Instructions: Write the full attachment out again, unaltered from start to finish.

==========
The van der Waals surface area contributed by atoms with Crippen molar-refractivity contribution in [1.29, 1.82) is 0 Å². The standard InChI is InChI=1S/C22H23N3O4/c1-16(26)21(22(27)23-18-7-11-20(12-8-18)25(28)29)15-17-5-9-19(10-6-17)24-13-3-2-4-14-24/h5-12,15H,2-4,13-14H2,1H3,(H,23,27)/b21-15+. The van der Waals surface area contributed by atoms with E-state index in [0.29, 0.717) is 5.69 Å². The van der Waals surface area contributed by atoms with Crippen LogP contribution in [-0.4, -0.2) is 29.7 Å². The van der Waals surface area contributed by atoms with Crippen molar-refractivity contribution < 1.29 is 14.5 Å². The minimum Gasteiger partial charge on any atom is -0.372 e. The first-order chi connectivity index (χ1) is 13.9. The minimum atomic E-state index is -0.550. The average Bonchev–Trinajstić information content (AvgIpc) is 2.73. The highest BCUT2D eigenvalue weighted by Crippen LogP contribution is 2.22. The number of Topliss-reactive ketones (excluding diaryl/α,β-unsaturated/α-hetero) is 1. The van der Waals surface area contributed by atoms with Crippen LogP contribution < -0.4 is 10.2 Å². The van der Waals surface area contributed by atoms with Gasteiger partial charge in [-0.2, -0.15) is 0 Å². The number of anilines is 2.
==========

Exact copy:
The van der Waals surface area contributed by atoms with Crippen molar-refractivity contribution in [1.29, 1.82) is 0 Å². The standard InChI is InChI=1S/C22H23N3O4/c1-16(26)21(22(27)23-18-7-11-20(12-8-18)25(28)29)15-17-5-9-19(10-6-17)24-13-3-2-4-14-24/h5-12,15H,2-4,13-14H2,1H3,(H,23,27)/b21-15+. The van der Waals surface area contributed by atoms with E-state index in [0.29, 0.717) is 5.69 Å². The van der Waals surface area contributed by atoms with Crippen LogP contribution in [-0.4, -0.2) is 29.7 Å². The van der Waals surface area contributed by atoms with Crippen molar-refractivity contribution < 1.29 is 14.5 Å². The minimum Gasteiger partial charge on any atom is -0.372 e. The first-order chi connectivity index (χ1) is 13.9. The minimum atomic E-state index is -0.550. The average Bonchev–Trinajstić information content (AvgIpc) is 2.73. The highest BCUT2D eigenvalue weighted by Crippen LogP contribution is 2.22. The number of Topliss-reactive ketones (excluding diaryl/α,β-unsaturated/α-hetero) is 1. The van der Waals surface area contributed by atoms with Crippen LogP contribution < -0.4 is 10.2 Å². The van der Waals surface area contributed by atoms with Gasteiger partial charge in [-0.2, -0.15) is 0 Å². The number of anilines is 2.